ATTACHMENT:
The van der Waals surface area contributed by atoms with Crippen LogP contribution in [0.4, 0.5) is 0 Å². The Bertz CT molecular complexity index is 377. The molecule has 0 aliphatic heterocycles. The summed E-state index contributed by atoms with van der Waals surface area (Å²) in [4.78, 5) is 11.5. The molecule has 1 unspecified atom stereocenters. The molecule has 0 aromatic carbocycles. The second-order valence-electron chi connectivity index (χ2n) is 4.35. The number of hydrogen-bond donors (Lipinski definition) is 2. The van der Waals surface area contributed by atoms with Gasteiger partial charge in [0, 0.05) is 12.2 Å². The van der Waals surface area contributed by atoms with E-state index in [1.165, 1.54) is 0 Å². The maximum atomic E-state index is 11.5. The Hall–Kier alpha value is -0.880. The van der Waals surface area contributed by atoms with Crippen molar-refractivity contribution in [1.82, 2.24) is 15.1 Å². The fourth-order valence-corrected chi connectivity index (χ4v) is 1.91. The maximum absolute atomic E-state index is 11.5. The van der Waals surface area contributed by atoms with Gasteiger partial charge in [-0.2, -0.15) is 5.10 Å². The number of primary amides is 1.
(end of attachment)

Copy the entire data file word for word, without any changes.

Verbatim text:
The van der Waals surface area contributed by atoms with Crippen LogP contribution in [0.4, 0.5) is 0 Å². The Bertz CT molecular complexity index is 377. The molecule has 0 aliphatic heterocycles. The summed E-state index contributed by atoms with van der Waals surface area (Å²) in [4.78, 5) is 11.5. The molecule has 1 unspecified atom stereocenters. The molecule has 0 aromatic carbocycles. The second-order valence-electron chi connectivity index (χ2n) is 4.35. The number of hydrogen-bond donors (Lipinski definition) is 2. The van der Waals surface area contributed by atoms with Gasteiger partial charge in [0, 0.05) is 12.2 Å². The van der Waals surface area contributed by atoms with E-state index in [1.165, 1.54) is 0 Å². The maximum atomic E-state index is 11.5. The Hall–Kier alpha value is -0.880. The van der Waals surface area contributed by atoms with Crippen molar-refractivity contribution in [1.82, 2.24) is 15.1 Å². The fourth-order valence-corrected chi connectivity index (χ4v) is 1.91. The maximum absolute atomic E-state index is 11.5. The van der Waals surface area contributed by atoms with Gasteiger partial charge in [-0.2, -0.15) is 5.10 Å². The number of primary amides is 1.